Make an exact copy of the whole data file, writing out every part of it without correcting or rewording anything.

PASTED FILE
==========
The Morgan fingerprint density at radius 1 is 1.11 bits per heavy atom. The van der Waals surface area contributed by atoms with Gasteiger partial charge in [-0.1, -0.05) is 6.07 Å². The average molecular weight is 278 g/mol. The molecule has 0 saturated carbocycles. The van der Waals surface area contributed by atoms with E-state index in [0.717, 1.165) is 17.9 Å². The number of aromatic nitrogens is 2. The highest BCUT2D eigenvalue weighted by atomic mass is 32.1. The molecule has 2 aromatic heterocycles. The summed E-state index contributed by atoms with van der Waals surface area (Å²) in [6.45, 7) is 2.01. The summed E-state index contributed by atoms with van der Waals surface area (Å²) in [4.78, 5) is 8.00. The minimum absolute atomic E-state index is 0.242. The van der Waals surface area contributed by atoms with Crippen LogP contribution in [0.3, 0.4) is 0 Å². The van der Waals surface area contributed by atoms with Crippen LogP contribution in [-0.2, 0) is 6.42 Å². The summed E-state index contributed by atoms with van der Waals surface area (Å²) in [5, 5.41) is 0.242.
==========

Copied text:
The Morgan fingerprint density at radius 1 is 1.11 bits per heavy atom. The van der Waals surface area contributed by atoms with Gasteiger partial charge in [-0.1, -0.05) is 6.07 Å². The average molecular weight is 278 g/mol. The molecule has 0 saturated carbocycles. The van der Waals surface area contributed by atoms with E-state index in [0.717, 1.165) is 17.9 Å². The number of aromatic nitrogens is 2. The highest BCUT2D eigenvalue weighted by atomic mass is 32.1. The molecule has 2 aromatic heterocycles. The summed E-state index contributed by atoms with van der Waals surface area (Å²) in [6.45, 7) is 2.01. The summed E-state index contributed by atoms with van der Waals surface area (Å²) in [4.78, 5) is 8.00. The minimum absolute atomic E-state index is 0.242. The van der Waals surface area contributed by atoms with Crippen LogP contribution in [0.3, 0.4) is 0 Å². The van der Waals surface area contributed by atoms with Crippen LogP contribution in [-0.2, 0) is 6.42 Å². The summed E-state index contributed by atoms with van der Waals surface area (Å²) in [5, 5.41) is 0.242.